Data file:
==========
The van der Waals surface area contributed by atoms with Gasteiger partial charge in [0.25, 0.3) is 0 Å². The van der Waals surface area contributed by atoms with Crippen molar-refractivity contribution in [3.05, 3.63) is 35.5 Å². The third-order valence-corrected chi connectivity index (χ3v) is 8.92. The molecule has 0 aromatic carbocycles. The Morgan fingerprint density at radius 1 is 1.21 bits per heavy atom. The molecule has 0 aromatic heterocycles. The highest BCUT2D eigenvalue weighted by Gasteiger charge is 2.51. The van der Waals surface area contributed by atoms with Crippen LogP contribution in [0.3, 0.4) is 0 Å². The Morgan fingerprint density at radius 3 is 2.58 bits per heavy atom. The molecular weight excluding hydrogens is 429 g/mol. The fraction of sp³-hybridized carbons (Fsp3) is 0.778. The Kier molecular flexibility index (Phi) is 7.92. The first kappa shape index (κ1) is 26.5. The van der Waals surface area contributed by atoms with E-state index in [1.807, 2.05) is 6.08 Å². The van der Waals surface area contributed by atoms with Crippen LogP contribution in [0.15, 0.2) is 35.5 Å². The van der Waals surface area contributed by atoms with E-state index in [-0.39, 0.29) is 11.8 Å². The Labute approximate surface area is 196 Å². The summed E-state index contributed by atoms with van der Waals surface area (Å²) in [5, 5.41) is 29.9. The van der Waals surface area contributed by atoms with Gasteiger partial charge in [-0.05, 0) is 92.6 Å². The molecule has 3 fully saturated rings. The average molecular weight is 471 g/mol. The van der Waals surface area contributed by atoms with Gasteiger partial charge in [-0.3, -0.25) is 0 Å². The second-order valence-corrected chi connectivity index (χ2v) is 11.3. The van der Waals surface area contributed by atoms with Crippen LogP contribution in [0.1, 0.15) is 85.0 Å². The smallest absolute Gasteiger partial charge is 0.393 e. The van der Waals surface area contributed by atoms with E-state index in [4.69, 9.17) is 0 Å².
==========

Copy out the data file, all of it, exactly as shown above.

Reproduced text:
The van der Waals surface area contributed by atoms with Gasteiger partial charge in [0.25, 0.3) is 0 Å². The van der Waals surface area contributed by atoms with Crippen molar-refractivity contribution in [3.05, 3.63) is 35.5 Å². The third-order valence-corrected chi connectivity index (χ3v) is 8.92. The molecule has 0 aromatic carbocycles. The Morgan fingerprint density at radius 1 is 1.21 bits per heavy atom. The molecule has 0 aromatic heterocycles. The highest BCUT2D eigenvalue weighted by Gasteiger charge is 2.51. The van der Waals surface area contributed by atoms with Crippen LogP contribution in [0.3, 0.4) is 0 Å². The Morgan fingerprint density at radius 3 is 2.58 bits per heavy atom. The molecular weight excluding hydrogens is 429 g/mol. The fraction of sp³-hybridized carbons (Fsp3) is 0.778. The Kier molecular flexibility index (Phi) is 7.92. The first kappa shape index (κ1) is 26.5. The van der Waals surface area contributed by atoms with E-state index in [1.807, 2.05) is 6.08 Å². The van der Waals surface area contributed by atoms with Crippen LogP contribution in [0.15, 0.2) is 35.5 Å². The van der Waals surface area contributed by atoms with E-state index in [-0.39, 0.29) is 11.8 Å². The Labute approximate surface area is 196 Å². The summed E-state index contributed by atoms with van der Waals surface area (Å²) in [5, 5.41) is 29.9. The van der Waals surface area contributed by atoms with Gasteiger partial charge in [-0.05, 0) is 92.6 Å². The molecule has 3 fully saturated rings. The average molecular weight is 471 g/mol. The van der Waals surface area contributed by atoms with Gasteiger partial charge in [-0.3, -0.25) is 0 Å². The second-order valence-corrected chi connectivity index (χ2v) is 11.3. The van der Waals surface area contributed by atoms with Crippen LogP contribution in [0.1, 0.15) is 85.0 Å². The smallest absolute Gasteiger partial charge is 0.393 e. The van der Waals surface area contributed by atoms with E-state index in [4.69, 9.17) is 0 Å².